July 13, 2004
A means for Supreme Court (re)consideration
I knew I saved my old edition of Hart and Wechsler's The Federal Courts and The Federal System for a good reason. It makes for a great little read on the certification procedure employed yesterday by the Second Circuit. In my yellowed Third Edition at pp. 1836-40, the section concludes with this choice quote from Wright et al.: "The sooner [abolition of certification] is accomplished by statutory amendment, the better."
Meanwhile, I now have word of another development that calls for pulling out the history books. Today Professor Rory Little, new counsel for the State of Washington, has told me about the filing of an "Application for Extension of Time to File a Petition for Rehearing on Behalf of the Respondent State of Washington." In other words, the State of Washington has plans to seek Rehearing of the original Blakely decision, even though the US Supreme Court apparently has not substantively granted a merits rehearing petition in nearly 50 years.
I have attached at the bottom of this post a pdf version of the petition, and here's the key part of the substantive argument:
Washington candidly recognizes that rehearing in this matter is legitimately viewed by many as unlikely. However, we believe the case merits the fullest possible attention at this juncture. This Court seems certain to soon grant merits hearings to other jurisdictions on the validity of their own sentencing regimes under Apprendi and the reasoning in Blakely.... We do not believe that the State of Washington fairly should be compelled to suffer the first blow as other jurisdictions continue to argue the implications of this Court’s closely-decided cases in this area. Rather, Washington should be permitted to participate in what will apparently be the definitive re-argument of the issues.
In dialogue with me about this effort, Rory thinks the Court should ultimately grant rehearing of Blakely itself as a matter of "fair Federalism." The idea is based on the sensible notion that, perhaps quite soon, the High Court is going to have a major "Apprendi day" in which the first principles of Apprendi will be re-examined. Says Rory: "If they are going to allow every other jurisidiction to argue that their regimes are distinguishible, why should Washington State have been made to walk the plank (so to speak) alone? Perhaps no one will change their mind. But if one did, Washington will have suffered a very unfair blow. The next arguments will NOT be simply about 'are the guidelines constitutional under Blakely.' They will inevitably and ineluctably go quickly to 'what is the bedrock constitutional theory that is operating here?' Rehearing of the case that stimulated that path is not just appropriate, but fair."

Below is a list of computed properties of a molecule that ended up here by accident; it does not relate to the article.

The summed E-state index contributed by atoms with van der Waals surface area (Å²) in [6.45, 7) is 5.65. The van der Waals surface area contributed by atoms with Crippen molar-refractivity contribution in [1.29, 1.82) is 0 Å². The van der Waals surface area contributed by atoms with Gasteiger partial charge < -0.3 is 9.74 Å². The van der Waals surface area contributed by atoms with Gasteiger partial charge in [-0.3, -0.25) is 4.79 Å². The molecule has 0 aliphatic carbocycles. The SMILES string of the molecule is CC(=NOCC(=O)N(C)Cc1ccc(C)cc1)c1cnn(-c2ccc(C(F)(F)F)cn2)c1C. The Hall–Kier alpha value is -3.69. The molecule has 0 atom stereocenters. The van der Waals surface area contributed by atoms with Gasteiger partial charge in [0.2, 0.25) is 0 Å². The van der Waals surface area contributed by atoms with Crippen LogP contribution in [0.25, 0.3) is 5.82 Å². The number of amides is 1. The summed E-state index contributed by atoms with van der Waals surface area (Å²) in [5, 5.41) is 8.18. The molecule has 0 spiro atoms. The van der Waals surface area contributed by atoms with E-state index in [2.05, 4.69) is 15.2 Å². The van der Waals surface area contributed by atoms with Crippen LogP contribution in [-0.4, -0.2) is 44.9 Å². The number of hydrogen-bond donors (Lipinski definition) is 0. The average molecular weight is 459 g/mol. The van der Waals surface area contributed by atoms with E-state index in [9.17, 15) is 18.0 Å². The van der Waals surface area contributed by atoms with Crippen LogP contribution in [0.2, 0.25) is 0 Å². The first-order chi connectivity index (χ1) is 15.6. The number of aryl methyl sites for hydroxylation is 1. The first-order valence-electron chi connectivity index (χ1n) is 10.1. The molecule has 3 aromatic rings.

July 13, 2004 at 04:41 PM | Permalink
TrackBack URL for this entry:
Listed below are links to weblogs that reference A means for Supreme Court (re)consideration:
As a criminal law practitioner and observer of the Supreme Court for several decades, I predict this rehearing petition will meet the fate of all others. And I am surprised that a respected law professor, the proprietor of this blog, would donate space to a losing litigant's sour grapes.
The tone of the Senate's hearing today, emphasizing as it did the means of according the right to a jury trial announced by the Supreme Court within a sentencing system retaining the virtures, and eliminating some vices, of the federal guidelines, was entirely grown-up, and quite admirable. This tantrum of the State of Washington's is nothing more than that.
Posted by: David in NY | Jul 13, 2004 5:16:27 PM
I am surprised that a sharp fellow like Rory would put his name on such nonsense. Even if the Supreme Court were, hypothetically, to moderate some of what it said in Blakely in the course of, hypothetically, ruling in the fall that the federal Sentencing Reform Act and Guidelines were not unconstitutional, in whole or in part, that would have no bearing on the fact that the Washington State statutory sentencing guidelines, as applied to Mr. Blakely, plainly violated his Sixth Amendment rights as defined in Apprendi and clarified in Ring.
Posted by: Peter G | Jul 13, 2004 11:11:32 PM
And I am surprised that a respected law professor, the proprietor of this blog, would donate space to a losing litigant's sour grapes.
Posted by: Robe de Cocktail Pas Cher | Dec 12, 2012 3:08:50 AM